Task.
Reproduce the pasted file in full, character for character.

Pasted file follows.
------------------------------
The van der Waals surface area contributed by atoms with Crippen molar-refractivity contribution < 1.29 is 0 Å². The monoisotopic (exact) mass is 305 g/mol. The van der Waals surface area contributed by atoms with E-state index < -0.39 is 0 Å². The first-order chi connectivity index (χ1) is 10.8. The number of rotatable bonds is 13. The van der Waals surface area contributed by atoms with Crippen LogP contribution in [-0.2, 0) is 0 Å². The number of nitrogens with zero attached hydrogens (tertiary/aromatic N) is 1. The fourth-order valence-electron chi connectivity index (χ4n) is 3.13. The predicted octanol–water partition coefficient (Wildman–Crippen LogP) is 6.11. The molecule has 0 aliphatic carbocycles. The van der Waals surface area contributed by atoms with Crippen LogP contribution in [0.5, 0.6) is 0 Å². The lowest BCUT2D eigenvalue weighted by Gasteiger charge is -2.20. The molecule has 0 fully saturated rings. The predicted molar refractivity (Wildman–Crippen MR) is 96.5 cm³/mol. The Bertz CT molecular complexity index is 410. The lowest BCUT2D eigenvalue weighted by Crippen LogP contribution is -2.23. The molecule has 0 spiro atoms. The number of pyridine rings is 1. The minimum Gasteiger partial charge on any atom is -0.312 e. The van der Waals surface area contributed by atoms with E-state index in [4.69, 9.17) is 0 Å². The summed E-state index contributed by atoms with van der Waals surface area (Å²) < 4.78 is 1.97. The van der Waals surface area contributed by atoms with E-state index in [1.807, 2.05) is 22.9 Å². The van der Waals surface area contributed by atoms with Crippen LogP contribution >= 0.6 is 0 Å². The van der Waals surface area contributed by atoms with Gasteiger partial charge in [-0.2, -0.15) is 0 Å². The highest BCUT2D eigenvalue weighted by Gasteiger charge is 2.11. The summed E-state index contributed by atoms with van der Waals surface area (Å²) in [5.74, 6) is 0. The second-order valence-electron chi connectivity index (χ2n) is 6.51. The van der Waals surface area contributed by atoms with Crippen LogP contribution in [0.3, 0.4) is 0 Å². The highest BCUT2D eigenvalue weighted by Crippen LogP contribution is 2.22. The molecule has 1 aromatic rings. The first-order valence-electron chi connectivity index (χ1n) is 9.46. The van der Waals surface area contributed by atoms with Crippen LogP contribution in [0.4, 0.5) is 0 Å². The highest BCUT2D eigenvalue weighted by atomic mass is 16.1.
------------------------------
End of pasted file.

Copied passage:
The van der Waals surface area contributed by atoms with Crippen molar-refractivity contribution < 1.29 is 0 Å². The monoisotopic (exact) mass is 305 g/mol. The van der Waals surface area contributed by atoms with E-state index < -0.39 is 0 Å². The first-order chi connectivity index (χ1) is 10.8. The number of rotatable bonds is 13. The van der Waals surface area contributed by atoms with Crippen LogP contribution in [-0.2, 0) is 0 Å². The number of nitrogens with zero attached hydrogens (tertiary/aromatic N) is 1. The fourth-order valence-electron chi connectivity index (χ4n) is 3.13. The predicted octanol–water partition coefficient (Wildman–Crippen LogP) is 6.11. The molecule has 0 aliphatic carbocycles. The van der Waals surface area contributed by atoms with Crippen LogP contribution in [0.5, 0.6) is 0 Å². The lowest BCUT2D eigenvalue weighted by Gasteiger charge is -2.20. The molecule has 0 fully saturated rings. The predicted molar refractivity (Wildman–Crippen MR) is 96.5 cm³/mol. The Bertz CT molecular complexity index is 410. The lowest BCUT2D eigenvalue weighted by Crippen LogP contribution is -2.23. The molecule has 0 spiro atoms. The number of pyridine rings is 1. The minimum Gasteiger partial charge on any atom is -0.312 e. The van der Waals surface area contributed by atoms with E-state index in [4.69, 9.17) is 0 Å². The summed E-state index contributed by atoms with van der Waals surface area (Å²) < 4.78 is 1.97. The van der Waals surface area contributed by atoms with E-state index in [1.807, 2.05) is 22.9 Å². The van der Waals surface area contributed by atoms with Crippen LogP contribution >= 0.6 is 0 Å². The van der Waals surface area contributed by atoms with Gasteiger partial charge in [-0.2, -0.15) is 0 Å². The highest BCUT2D eigenvalue weighted by Gasteiger charge is 2.11. The summed E-state index contributed by atoms with van der Waals surface area (Å²) in [5.74, 6) is 0. The second-order valence-electron chi connectivity index (χ2n) is 6.51. The van der Waals surface area contributed by atoms with Crippen LogP contribution in [0.3, 0.4) is 0 Å². The highest BCUT2D eigenvalue weighted by Crippen LogP contribution is 2.22. The molecule has 1 aromatic rings. The first-order valence-electron chi connectivity index (χ1n) is 9.46. The van der Waals surface area contributed by atoms with Crippen LogP contribution in [0.4, 0.5) is 0 Å². The highest BCUT2D eigenvalue weighted by atomic mass is 16.1.